You may find there are more natural steps that may help to boost your testosterone level.

Some foods may play a role in helping your body moderate your testosterone levels.

Making sure you get enough foods that are rich in zinc and vitamin D may help to keep your testosterone at a normal level.

Here are seven testosterone-boosting foods that could help you get the vitamins and minerals you need to keep your testosterone levels healthy.

A 2018 animal study suggests that zinc supplementation increases testosterone and fertility in those with marginal zinc deficiency.

Testosterone replacement therapy is used to help treat people with abnormally low levels of testosterone.

Abnormally low levels of testosterone can affect normal body functions. They may contribute to decreased muscle mass, a lowered sex drive, erectile dysfunction (ED), and mood changes such as irritability and depression.

Testosterone replacement therapy involves taking prescribed testosterone medication in the form of pills, patches, and gel that you apply to your skin. Testosterone therapy can also come in the form of injections.

Testosterone injections are one of the more common forms of testosterone replacement therapy. They’re typically given by a doctor. You need them less frequently than other forms.

Testosterone replacement therapy has many risks. If you have testosterone replacement therapy, you’ll need frequent blood tests to check your testosterone levels and to monitor potential side effects, including:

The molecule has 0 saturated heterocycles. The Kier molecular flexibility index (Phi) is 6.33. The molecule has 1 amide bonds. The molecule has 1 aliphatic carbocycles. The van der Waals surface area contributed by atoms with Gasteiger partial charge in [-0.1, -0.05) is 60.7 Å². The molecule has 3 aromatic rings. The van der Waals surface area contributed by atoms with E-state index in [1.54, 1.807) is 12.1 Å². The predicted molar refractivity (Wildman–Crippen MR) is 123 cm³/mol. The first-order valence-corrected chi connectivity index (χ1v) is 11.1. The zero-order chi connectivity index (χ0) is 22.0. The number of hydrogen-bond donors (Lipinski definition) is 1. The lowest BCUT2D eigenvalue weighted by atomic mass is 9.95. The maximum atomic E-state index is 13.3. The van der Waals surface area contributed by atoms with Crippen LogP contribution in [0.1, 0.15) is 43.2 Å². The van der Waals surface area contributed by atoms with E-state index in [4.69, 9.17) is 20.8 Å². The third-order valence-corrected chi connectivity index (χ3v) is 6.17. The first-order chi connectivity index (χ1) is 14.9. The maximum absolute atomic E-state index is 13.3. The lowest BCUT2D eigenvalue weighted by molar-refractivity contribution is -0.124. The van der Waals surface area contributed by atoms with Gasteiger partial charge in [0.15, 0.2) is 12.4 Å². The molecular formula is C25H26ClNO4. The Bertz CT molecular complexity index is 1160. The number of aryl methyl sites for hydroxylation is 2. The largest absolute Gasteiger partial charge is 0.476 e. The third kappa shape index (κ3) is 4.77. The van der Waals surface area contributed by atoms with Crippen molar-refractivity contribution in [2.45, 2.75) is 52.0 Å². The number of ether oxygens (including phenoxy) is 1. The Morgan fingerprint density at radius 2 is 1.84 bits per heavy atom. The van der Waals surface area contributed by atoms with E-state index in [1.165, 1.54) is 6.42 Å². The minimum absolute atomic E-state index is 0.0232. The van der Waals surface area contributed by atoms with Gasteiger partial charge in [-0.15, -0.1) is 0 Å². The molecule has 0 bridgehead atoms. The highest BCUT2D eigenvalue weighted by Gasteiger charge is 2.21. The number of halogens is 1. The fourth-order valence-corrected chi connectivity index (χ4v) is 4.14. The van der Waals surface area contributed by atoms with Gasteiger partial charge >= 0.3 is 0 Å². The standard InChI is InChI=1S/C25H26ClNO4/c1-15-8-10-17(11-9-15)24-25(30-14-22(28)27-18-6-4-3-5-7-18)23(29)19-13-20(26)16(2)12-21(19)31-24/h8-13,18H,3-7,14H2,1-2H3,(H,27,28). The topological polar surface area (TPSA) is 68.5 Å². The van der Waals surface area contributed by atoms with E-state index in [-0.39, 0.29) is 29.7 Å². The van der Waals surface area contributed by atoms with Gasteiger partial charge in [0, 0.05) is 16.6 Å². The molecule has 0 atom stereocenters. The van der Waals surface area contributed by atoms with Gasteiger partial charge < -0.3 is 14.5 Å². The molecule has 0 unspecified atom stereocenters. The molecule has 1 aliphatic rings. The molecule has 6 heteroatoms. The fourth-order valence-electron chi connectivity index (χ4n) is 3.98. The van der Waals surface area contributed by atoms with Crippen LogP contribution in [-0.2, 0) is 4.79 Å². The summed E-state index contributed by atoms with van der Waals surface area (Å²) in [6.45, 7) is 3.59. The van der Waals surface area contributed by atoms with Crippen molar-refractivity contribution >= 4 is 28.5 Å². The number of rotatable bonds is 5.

• fluid retainment
  • acne
  • prostate enlargement
  • lowered fertility
  • sleep apnea
  • blood clots
  • increased red blood cells

Side effects may vary based on the type of testosterone therapy you use.

Symptoms of abnormally low testosterone can be bothersome and may impact your quality of life. These symptoms can include:

  • decreased body hair
  • decreased muscle mass
  • low sex drive
  • ED
  • growth of breast tissue

If you’re experiencing one or more of these symptoms and don’t believe they’re caused by something else, talk with a doctor. If your doctor thinks your symptoms are related to abnormally low testosterone levels, they can test your levels.

Low testosterone causes in people assigned male at birth

Testosterone levels in people assigned male at birth remain fairly constant from the start of puberty — when levels spike — until a person’s 30s, when they slowly begin to decline.

For some people, testosterone levels may become abnormally low.

Causes of low testosterone levels include:

  • aging
  • delayed puberty